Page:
Hand Foot and Mouth Disease, Animation

HFMD: causes, transmission, pathophysiology, symptoms, diagnosis and treatment. For patient education.
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Voice by : Marty Henne
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Hand, foot and mouth disease is a common viral infection that affects mostly infants and young children. Infection is characterized by a rash on the hands and feet, and painful blisters inside the mouth. Outbreaks typically occur in daycare setting, during summer and early fall.
Most cases are caused by coxsackievirus A, serotype 16, but other enteroviruses can also be the cause. Notably, enterovirus 71, EV-71, is responsible for a more severe form of the disease. The viruses are non-enveloped, and contain a single plus-strand RNA.
An infected person may shed virus in respiratory droplets, oral and nasal secretions, blister fluid, and stool. The disease can spread through direct or indirect contacts with the infected. Patients are most contagious during the first week of illness, but can remain infectious for several weeks, even without symptoms.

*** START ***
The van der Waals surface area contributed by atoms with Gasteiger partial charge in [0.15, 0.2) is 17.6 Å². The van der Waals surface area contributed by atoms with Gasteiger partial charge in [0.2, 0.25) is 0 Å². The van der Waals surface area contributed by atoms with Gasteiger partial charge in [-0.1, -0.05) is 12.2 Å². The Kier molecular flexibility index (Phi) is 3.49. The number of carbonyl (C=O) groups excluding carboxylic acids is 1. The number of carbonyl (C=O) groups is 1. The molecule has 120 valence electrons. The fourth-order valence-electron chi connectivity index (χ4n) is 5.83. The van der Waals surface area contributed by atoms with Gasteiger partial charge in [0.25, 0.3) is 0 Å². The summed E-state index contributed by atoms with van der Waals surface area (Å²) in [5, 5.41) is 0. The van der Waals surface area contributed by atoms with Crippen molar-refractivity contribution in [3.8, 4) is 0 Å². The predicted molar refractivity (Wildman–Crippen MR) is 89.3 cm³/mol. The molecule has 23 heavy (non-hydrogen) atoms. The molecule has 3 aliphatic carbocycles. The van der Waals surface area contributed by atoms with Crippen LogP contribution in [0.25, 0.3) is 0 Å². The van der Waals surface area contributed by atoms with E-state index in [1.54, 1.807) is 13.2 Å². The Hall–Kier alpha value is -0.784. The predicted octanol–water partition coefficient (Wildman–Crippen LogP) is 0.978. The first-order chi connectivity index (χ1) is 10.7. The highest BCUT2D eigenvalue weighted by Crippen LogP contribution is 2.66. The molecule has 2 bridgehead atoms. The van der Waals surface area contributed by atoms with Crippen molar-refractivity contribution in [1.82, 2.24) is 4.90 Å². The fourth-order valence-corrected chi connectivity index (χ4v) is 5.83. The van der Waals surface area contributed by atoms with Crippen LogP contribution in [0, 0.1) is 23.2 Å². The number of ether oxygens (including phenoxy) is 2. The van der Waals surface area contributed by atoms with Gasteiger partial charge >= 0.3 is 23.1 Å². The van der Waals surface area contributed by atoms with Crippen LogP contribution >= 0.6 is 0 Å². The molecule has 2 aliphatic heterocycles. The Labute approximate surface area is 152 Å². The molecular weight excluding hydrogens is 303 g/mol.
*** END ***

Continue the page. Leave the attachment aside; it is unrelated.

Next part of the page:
After being inhaled or ingested, the virus replicates in the throat, tonsils, and lymphoid tissue of the small intestine. From there, it spreads to regional lymph nodes, and then further to various organs including the skin, heart, liver, and central nervous system.
Incubation period is 3 to 6 days. Infection typically starts with a low-grade fever and flu-like symptoms. Painful mouth sores appear a couple of days after the onset of fever, most often in the back of the throat. Skin rash commonly occurs on the hands, soles of the feet, and around the mouth, but can be anywhere on the body. The rash can be flat, raised or vesicular. Skin lesions are typically not itchy or painful.
Rarely, complications involving the central nervous system such as aseptic meningitis, encephalitis, or polio-like paralysis, may occur, especially with enterovirus 71, which has a significantly higher mortality rate.
Diagnosis is usually made based on symptoms. Antibody or PCR tests may be used to differentiate between coxsackievirus and enterovirus 71.
Hand, foot and mouth disease is usually mild and resolves on its own within 7 to 10 days. Treatment is supportive and includes pain and fever reducers, hydration, oral hygiene and a soft diet. Antiviral drugs may be used to treat infections by EV-71.
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